In many cases, we are interested in modeling solutes that are present at relatively low concentrations. In some cases, however, at some locations in the system the solutes may be present at high enough concentrations such that they precipitate out of solution (i.e., exist in both a dissolved state as well as a solid or liquid state). For example, an anion like Ca2+ could precipitate out to form a solid salt like calcite, or an organic compound may be present in such quantities that it cannot totally dissolve and some would be present as a separate (nonaqueous) liquid phase (that either floats, sinks, or could be suspended as small globules or trapped in the small spaces of a porous medium).
In these situations, the solute is still present in water, but its concentration is fixed at its solubility limit. As long as the solid phase (or in the case of the nonaqueous fluid, the liquid phase) exists, the solute will be present at the solubility limit. It can drop below the solubility limit (e.g., if all of the solid or liquid phase is removed and the water is subsequently mixed with water at a lower concentration), but (except under very special circumstances) cannot exceed the solubility limit.
This process can obviously have an enormous impact on mass transport, as it has the effect of limiting the dissolved concentration (and hence the advective and diffusive flux) of contaminants through a system. In fact, solubility plays the key role in many treatment processes (chemicals are added to induce precipitation and then the solid is removed from the system). In many systems, the concentration of the contaminant at its source (e.g., in an engineered disposal facility) is effectively fixed by solubility constraints. Ignoring these in a model could overestimate the actual concentration by many orders of magnitude.
Hence, it is important to account for this process if your solute concentrations would otherwise exceed solubilities. As you can imagine, however, modeling the chemical processes controlling solubility can be quite complex. For example, a particular metal may form multiple solids and different dissolved complexes, depending on the other solutes present in solution as well as the chemical characteristics of the water (e.g., pH, redox).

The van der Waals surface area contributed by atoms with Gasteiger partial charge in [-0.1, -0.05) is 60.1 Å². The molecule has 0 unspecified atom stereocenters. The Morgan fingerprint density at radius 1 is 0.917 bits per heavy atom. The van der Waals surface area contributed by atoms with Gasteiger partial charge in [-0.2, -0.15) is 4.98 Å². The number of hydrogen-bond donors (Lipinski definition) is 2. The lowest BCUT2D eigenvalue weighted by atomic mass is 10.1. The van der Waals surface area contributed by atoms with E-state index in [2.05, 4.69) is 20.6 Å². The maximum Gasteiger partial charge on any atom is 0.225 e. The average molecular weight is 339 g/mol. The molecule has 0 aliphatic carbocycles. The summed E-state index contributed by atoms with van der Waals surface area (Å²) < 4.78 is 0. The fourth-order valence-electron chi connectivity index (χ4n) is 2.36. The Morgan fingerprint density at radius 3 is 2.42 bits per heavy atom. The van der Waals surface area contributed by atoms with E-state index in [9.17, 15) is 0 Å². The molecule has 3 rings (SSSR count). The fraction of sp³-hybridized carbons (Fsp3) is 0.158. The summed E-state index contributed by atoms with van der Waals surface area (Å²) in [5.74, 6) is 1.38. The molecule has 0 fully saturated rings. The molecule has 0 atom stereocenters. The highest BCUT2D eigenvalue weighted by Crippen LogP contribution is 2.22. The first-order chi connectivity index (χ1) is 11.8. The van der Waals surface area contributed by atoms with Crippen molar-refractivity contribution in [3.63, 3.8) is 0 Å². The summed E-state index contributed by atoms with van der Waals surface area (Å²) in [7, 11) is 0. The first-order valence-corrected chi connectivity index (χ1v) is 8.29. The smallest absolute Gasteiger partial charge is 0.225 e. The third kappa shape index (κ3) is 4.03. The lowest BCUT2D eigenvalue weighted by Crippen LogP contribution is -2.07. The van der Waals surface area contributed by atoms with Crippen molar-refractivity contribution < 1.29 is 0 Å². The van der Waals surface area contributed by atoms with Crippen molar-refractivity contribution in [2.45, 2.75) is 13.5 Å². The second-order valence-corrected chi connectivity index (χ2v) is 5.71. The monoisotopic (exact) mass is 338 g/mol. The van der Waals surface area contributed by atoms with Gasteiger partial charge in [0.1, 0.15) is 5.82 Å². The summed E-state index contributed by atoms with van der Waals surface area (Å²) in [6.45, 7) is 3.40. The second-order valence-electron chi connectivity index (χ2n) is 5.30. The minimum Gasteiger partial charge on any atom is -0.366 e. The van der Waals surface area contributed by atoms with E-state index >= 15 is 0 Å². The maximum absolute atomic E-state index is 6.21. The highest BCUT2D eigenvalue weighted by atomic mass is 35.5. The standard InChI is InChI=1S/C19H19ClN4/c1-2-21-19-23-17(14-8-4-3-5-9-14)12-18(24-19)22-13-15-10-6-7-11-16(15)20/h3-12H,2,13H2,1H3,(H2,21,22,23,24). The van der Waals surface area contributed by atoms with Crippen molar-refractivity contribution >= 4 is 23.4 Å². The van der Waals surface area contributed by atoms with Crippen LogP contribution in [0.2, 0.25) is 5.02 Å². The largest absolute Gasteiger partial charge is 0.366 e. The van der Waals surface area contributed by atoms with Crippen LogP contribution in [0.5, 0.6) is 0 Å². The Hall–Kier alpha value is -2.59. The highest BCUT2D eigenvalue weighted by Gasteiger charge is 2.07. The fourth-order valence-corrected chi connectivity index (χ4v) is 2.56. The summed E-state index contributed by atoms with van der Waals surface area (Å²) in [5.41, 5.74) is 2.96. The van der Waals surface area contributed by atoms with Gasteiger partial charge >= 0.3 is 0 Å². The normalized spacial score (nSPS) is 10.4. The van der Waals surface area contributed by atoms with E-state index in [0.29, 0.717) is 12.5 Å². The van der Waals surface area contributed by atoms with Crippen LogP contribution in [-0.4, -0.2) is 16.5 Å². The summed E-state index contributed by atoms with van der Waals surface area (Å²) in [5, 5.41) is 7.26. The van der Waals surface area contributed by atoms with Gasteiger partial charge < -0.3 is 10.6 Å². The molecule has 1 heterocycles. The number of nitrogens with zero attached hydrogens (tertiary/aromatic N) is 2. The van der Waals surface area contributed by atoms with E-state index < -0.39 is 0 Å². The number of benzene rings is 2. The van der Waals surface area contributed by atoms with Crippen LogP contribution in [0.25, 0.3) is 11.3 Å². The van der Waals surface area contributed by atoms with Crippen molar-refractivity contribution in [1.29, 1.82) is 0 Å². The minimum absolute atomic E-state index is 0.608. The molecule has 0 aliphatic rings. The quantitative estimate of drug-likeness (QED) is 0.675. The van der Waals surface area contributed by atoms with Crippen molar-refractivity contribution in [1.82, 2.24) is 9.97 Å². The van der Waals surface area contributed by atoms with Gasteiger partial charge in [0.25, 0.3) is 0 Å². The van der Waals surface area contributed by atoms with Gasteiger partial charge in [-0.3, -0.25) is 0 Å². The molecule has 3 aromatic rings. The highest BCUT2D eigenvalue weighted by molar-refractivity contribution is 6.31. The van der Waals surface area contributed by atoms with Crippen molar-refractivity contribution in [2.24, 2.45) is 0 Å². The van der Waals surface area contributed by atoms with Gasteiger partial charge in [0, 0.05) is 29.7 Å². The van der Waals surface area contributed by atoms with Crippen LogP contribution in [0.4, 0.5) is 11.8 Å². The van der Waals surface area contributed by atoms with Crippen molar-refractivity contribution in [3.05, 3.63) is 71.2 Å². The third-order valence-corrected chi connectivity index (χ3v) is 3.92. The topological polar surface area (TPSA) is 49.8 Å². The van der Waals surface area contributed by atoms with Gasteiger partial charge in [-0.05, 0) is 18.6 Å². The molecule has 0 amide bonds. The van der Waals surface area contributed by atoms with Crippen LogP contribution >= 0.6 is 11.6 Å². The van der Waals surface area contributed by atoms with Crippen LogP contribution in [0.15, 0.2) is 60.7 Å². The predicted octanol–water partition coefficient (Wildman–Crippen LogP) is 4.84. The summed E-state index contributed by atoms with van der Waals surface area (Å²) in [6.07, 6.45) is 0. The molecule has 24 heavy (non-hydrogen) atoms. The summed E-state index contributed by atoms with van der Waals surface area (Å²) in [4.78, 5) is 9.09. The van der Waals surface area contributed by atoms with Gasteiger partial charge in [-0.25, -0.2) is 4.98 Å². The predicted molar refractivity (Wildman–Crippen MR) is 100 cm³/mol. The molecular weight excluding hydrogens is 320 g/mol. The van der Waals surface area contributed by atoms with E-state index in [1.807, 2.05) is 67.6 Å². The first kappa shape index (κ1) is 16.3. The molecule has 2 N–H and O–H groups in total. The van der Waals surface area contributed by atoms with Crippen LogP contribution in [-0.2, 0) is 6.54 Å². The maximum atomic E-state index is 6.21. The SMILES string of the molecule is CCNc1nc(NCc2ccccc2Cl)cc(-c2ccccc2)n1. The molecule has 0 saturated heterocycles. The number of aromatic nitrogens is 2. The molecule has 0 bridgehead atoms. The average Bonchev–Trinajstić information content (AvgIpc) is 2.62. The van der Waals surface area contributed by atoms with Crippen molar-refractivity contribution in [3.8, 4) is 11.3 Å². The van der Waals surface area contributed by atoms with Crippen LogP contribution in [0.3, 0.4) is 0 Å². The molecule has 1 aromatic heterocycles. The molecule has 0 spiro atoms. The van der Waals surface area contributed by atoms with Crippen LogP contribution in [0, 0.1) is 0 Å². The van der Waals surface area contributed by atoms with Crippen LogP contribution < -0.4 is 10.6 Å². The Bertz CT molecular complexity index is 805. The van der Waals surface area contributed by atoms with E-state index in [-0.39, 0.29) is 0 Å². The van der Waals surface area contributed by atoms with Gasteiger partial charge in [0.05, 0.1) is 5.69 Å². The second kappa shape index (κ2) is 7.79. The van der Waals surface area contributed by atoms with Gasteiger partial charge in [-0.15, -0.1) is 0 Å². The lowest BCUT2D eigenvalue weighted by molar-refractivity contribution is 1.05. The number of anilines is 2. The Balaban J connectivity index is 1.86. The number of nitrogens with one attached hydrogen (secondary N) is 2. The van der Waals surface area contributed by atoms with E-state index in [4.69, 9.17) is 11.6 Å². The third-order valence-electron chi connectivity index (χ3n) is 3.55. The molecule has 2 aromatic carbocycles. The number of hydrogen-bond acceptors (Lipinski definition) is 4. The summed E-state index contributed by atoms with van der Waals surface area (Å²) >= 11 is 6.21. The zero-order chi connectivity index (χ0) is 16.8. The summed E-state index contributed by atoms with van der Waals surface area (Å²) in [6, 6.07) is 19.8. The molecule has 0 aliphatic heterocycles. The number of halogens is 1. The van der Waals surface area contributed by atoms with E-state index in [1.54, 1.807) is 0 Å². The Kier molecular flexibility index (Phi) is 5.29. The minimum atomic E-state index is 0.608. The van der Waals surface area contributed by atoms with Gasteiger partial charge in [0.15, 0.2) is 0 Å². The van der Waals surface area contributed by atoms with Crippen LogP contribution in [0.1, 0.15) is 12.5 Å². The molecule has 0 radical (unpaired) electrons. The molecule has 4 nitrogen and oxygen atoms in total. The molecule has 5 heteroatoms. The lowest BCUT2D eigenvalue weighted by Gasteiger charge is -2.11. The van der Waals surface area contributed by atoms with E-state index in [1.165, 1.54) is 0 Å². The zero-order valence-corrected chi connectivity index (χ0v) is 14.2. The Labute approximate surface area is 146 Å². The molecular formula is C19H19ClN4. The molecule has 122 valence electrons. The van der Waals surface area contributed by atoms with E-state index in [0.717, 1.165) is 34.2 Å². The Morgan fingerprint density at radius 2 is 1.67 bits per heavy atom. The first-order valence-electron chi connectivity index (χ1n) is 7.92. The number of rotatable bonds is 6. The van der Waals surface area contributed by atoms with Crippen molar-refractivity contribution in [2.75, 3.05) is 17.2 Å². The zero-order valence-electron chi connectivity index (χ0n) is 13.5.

For some applications, it may be necessary to model the various geochemical processes in great detail. GoldSim itself cannot carry out detailed geochemical calculations (it does not have a database of geochemical data, nor does it “understand” the various chemical reactions). You could, however, dynamically link GoldSim to a tool that specifically does so. Doing so, however, is quite complex and would require very advanced GoldSim skills, and we will not discuss this again until the final Unit.
In many cases, however, such an approach may not be necessary or appropriate at all. A simpler approach, such as specifying a solubility value for each species that you are modelling (representing it as a constant, or describing how it changes temporally and spatially) may be appropriate, especially as an initial implementation. GoldSim does support this approach.
Note: As we will see in Unit 10, GoldSim is actually more sophisticated than simply assigning a solubility to each species being simulated. If you are modeling multiple radioisotopes (which by definition are all different forms of the same chemical element), the solubility applies to all the isotopes, not each individually, and GoldSim accounts for this. In fact, this results in the governing equation becoming non-linear (and hence a bit more difficult to solve).
With such an approach, in all of the equations we have described above, when accounting for solubility constraints, the concentration in water (assuming in this example, we also have sorption occurring) is modified as follows:
In this equation, Csol,w is the specified solubility in water.